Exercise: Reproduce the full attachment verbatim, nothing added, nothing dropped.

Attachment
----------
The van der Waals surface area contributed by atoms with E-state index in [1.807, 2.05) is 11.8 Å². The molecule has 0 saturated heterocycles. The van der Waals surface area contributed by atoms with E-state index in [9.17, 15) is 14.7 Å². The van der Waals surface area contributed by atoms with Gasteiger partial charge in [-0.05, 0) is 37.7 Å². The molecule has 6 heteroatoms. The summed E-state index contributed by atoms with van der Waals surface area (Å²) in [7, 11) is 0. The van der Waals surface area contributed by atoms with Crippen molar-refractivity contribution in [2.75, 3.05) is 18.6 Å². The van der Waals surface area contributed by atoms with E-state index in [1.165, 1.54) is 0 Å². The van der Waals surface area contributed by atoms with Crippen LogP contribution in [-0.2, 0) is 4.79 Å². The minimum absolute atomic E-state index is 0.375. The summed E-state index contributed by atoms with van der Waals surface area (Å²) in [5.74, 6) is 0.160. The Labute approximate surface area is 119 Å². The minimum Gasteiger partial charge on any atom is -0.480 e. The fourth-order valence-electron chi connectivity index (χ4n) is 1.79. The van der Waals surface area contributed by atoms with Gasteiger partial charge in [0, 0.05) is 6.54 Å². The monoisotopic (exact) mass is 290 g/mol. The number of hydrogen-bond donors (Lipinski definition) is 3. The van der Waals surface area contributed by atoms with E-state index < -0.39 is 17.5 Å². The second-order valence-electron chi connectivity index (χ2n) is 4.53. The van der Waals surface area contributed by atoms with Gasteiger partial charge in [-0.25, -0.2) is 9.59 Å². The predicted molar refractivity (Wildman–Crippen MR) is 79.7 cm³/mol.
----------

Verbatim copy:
The van der Waals surface area contributed by atoms with E-state index in [1.807, 2.05) is 11.8 Å². The molecule has 0 saturated heterocycles. The van der Waals surface area contributed by atoms with E-state index in [9.17, 15) is 14.7 Å². The van der Waals surface area contributed by atoms with Gasteiger partial charge in [-0.05, 0) is 37.7 Å². The molecule has 6 heteroatoms. The summed E-state index contributed by atoms with van der Waals surface area (Å²) in [7, 11) is 0. The van der Waals surface area contributed by atoms with Crippen molar-refractivity contribution in [2.75, 3.05) is 18.6 Å². The van der Waals surface area contributed by atoms with E-state index in [1.165, 1.54) is 0 Å². The van der Waals surface area contributed by atoms with Crippen LogP contribution in [-0.2, 0) is 4.79 Å². The minimum absolute atomic E-state index is 0.375. The summed E-state index contributed by atoms with van der Waals surface area (Å²) in [5.74, 6) is 0.160. The Labute approximate surface area is 119 Å². The minimum Gasteiger partial charge on any atom is -0.480 e. The fourth-order valence-electron chi connectivity index (χ4n) is 1.79. The van der Waals surface area contributed by atoms with Gasteiger partial charge in [0, 0.05) is 6.54 Å². The monoisotopic (exact) mass is 290 g/mol. The number of hydrogen-bond donors (Lipinski definition) is 3. The van der Waals surface area contributed by atoms with E-state index < -0.39 is 17.5 Å². The second-order valence-electron chi connectivity index (χ2n) is 4.53. The van der Waals surface area contributed by atoms with Gasteiger partial charge in [-0.25, -0.2) is 9.59 Å². The predicted molar refractivity (Wildman–Crippen MR) is 79.7 cm³/mol.